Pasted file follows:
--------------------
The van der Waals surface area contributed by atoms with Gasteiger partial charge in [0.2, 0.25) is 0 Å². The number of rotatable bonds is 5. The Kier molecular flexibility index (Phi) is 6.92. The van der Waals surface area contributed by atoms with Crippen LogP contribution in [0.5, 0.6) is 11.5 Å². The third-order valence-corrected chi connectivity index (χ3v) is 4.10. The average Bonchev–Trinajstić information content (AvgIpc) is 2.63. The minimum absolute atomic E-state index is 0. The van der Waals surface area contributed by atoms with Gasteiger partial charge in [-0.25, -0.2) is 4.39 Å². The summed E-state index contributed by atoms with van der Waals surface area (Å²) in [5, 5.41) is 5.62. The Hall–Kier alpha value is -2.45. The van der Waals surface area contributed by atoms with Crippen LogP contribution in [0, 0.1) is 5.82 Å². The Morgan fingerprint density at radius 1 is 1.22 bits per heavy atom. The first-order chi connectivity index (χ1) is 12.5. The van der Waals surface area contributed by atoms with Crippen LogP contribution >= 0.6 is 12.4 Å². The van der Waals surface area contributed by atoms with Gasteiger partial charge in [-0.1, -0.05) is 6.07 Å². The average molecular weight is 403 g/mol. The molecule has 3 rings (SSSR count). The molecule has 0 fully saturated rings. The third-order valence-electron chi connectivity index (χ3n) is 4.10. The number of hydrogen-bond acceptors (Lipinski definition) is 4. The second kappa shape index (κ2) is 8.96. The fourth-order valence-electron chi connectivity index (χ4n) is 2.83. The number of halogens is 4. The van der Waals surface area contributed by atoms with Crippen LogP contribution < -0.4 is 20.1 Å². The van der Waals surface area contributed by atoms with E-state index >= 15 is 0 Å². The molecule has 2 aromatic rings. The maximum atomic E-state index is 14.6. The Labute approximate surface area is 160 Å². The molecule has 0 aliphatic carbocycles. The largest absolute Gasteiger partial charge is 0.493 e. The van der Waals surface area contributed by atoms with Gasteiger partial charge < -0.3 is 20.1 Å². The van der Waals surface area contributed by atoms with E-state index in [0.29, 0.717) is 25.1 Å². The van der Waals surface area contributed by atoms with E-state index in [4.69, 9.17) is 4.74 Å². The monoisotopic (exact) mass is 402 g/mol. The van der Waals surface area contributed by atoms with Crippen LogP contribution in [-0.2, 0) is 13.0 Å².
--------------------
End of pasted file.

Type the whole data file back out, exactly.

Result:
The van der Waals surface area contributed by atoms with Gasteiger partial charge in [0.2, 0.25) is 0 Å². The number of rotatable bonds is 5. The Kier molecular flexibility index (Phi) is 6.92. The van der Waals surface area contributed by atoms with Crippen LogP contribution in [0.5, 0.6) is 11.5 Å². The third-order valence-corrected chi connectivity index (χ3v) is 4.10. The average Bonchev–Trinajstić information content (AvgIpc) is 2.63. The minimum absolute atomic E-state index is 0. The van der Waals surface area contributed by atoms with Gasteiger partial charge in [-0.25, -0.2) is 4.39 Å². The summed E-state index contributed by atoms with van der Waals surface area (Å²) in [5, 5.41) is 5.62. The Hall–Kier alpha value is -2.45. The van der Waals surface area contributed by atoms with Crippen LogP contribution in [0, 0.1) is 5.82 Å². The Morgan fingerprint density at radius 1 is 1.22 bits per heavy atom. The first-order chi connectivity index (χ1) is 12.5. The van der Waals surface area contributed by atoms with Crippen LogP contribution >= 0.6 is 12.4 Å². The van der Waals surface area contributed by atoms with Gasteiger partial charge in [-0.1, -0.05) is 6.07 Å². The average molecular weight is 403 g/mol. The molecule has 3 rings (SSSR count). The molecule has 0 fully saturated rings. The third-order valence-electron chi connectivity index (χ3n) is 4.10. The number of hydrogen-bond acceptors (Lipinski definition) is 4. The second kappa shape index (κ2) is 8.96. The fourth-order valence-electron chi connectivity index (χ4n) is 2.83. The number of halogens is 4. The van der Waals surface area contributed by atoms with Crippen LogP contribution < -0.4 is 20.1 Å². The van der Waals surface area contributed by atoms with E-state index >= 15 is 0 Å². The molecule has 2 aromatic rings. The maximum atomic E-state index is 14.6. The Labute approximate surface area is 160 Å². The molecule has 0 aliphatic carbocycles. The largest absolute Gasteiger partial charge is 0.493 e. The van der Waals surface area contributed by atoms with Gasteiger partial charge < -0.3 is 20.1 Å². The van der Waals surface area contributed by atoms with E-state index in [0.29, 0.717) is 25.1 Å². The van der Waals surface area contributed by atoms with E-state index in [4.69, 9.17) is 4.74 Å². The monoisotopic (exact) mass is 402 g/mol. The van der Waals surface area contributed by atoms with Crippen LogP contribution in [-0.2, 0) is 13.0 Å².